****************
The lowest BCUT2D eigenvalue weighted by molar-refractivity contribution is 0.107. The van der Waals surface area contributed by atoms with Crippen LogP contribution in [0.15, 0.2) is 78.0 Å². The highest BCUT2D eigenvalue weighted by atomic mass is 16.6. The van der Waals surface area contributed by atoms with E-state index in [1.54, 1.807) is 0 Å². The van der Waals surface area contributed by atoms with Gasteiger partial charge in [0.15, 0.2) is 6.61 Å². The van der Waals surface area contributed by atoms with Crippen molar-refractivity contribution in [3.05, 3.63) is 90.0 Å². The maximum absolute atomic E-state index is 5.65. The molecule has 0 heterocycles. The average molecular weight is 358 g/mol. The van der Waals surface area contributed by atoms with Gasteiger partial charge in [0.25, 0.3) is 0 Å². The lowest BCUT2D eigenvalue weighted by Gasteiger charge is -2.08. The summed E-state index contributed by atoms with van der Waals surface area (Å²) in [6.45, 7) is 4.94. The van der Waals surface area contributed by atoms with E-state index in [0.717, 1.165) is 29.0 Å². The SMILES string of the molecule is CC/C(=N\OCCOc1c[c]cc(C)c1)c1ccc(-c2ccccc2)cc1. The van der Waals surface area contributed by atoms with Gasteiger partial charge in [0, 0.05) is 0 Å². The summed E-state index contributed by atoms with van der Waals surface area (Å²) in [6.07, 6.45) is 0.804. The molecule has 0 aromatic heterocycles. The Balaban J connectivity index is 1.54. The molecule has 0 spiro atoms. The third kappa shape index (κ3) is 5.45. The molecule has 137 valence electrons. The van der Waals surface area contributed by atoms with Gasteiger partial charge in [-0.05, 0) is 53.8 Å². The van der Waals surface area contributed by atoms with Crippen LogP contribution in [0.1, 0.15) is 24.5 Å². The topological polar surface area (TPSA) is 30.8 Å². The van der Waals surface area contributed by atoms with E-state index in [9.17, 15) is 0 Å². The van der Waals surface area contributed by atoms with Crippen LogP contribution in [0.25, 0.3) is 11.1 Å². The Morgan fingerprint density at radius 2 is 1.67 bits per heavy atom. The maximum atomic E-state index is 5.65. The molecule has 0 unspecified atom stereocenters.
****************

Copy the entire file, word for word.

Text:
The lowest BCUT2D eigenvalue weighted by molar-refractivity contribution is 0.107. The van der Waals surface area contributed by atoms with Crippen LogP contribution in [0.15, 0.2) is 78.0 Å². The highest BCUT2D eigenvalue weighted by atomic mass is 16.6. The van der Waals surface area contributed by atoms with E-state index in [1.54, 1.807) is 0 Å². The van der Waals surface area contributed by atoms with Gasteiger partial charge in [0.15, 0.2) is 6.61 Å². The van der Waals surface area contributed by atoms with Crippen molar-refractivity contribution in [3.05, 3.63) is 90.0 Å². The maximum absolute atomic E-state index is 5.65. The molecule has 0 heterocycles. The average molecular weight is 358 g/mol. The van der Waals surface area contributed by atoms with Gasteiger partial charge in [0.25, 0.3) is 0 Å². The lowest BCUT2D eigenvalue weighted by Gasteiger charge is -2.08. The summed E-state index contributed by atoms with van der Waals surface area (Å²) in [6.45, 7) is 4.94. The van der Waals surface area contributed by atoms with E-state index in [0.717, 1.165) is 29.0 Å². The SMILES string of the molecule is CC/C(=N\OCCOc1c[c]cc(C)c1)c1ccc(-c2ccccc2)cc1. The van der Waals surface area contributed by atoms with Gasteiger partial charge in [0, 0.05) is 0 Å². The summed E-state index contributed by atoms with van der Waals surface area (Å²) in [6.07, 6.45) is 0.804. The molecule has 0 aromatic heterocycles. The Balaban J connectivity index is 1.54. The molecule has 0 spiro atoms. The third kappa shape index (κ3) is 5.45. The molecule has 137 valence electrons. The van der Waals surface area contributed by atoms with Gasteiger partial charge in [-0.05, 0) is 53.8 Å². The van der Waals surface area contributed by atoms with Crippen LogP contribution in [0.1, 0.15) is 24.5 Å². The topological polar surface area (TPSA) is 30.8 Å². The van der Waals surface area contributed by atoms with E-state index in [9.17, 15) is 0 Å². The van der Waals surface area contributed by atoms with Crippen LogP contribution in [0.25, 0.3) is 11.1 Å². The Morgan fingerprint density at radius 2 is 1.67 bits per heavy atom. The maximum atomic E-state index is 5.65. The molecule has 0 unspecified atom stereocenters.